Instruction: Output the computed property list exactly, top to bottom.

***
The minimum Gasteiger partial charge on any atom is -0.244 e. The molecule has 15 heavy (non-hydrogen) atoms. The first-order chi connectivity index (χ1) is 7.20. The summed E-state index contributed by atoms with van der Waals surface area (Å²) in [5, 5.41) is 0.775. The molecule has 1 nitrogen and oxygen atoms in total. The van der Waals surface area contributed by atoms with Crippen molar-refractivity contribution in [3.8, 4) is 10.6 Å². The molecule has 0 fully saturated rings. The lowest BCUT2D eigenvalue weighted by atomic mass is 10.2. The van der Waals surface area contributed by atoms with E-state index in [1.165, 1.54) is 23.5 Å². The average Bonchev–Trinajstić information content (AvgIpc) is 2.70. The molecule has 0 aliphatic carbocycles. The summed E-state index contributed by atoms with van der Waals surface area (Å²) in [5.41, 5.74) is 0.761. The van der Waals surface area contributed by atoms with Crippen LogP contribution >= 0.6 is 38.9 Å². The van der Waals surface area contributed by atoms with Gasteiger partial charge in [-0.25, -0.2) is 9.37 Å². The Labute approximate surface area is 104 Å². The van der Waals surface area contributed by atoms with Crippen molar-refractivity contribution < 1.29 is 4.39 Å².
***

The minimum Gasteiger partial charge on any atom is -0.244 e. The molecule has 15 heavy (non-hydrogen) atoms. The first-order chi connectivity index (χ1) is 7.20. The summed E-state index contributed by atoms with van der Waals surface area (Å²) in [5, 5.41) is 0.775. The molecule has 1 nitrogen and oxygen atoms in total. The van der Waals surface area contributed by atoms with Crippen molar-refractivity contribution in [3.8, 4) is 10.6 Å². The molecule has 0 fully saturated rings. The lowest BCUT2D eigenvalue weighted by atomic mass is 10.2. The van der Waals surface area contributed by atoms with E-state index in [1.165, 1.54) is 23.5 Å². The average Bonchev–Trinajstić information content (AvgIpc) is 2.70. The molecule has 0 aliphatic carbocycles. The summed E-state index contributed by atoms with van der Waals surface area (Å²) in [5.41, 5.74) is 0.761. The van der Waals surface area contributed by atoms with Crippen LogP contribution >= 0.6 is 38.9 Å². The van der Waals surface area contributed by atoms with Gasteiger partial charge in [-0.25, -0.2) is 9.37 Å². The Labute approximate surface area is 104 Å². The van der Waals surface area contributed by atoms with Crippen molar-refractivity contribution < 1.29 is 4.39 Å².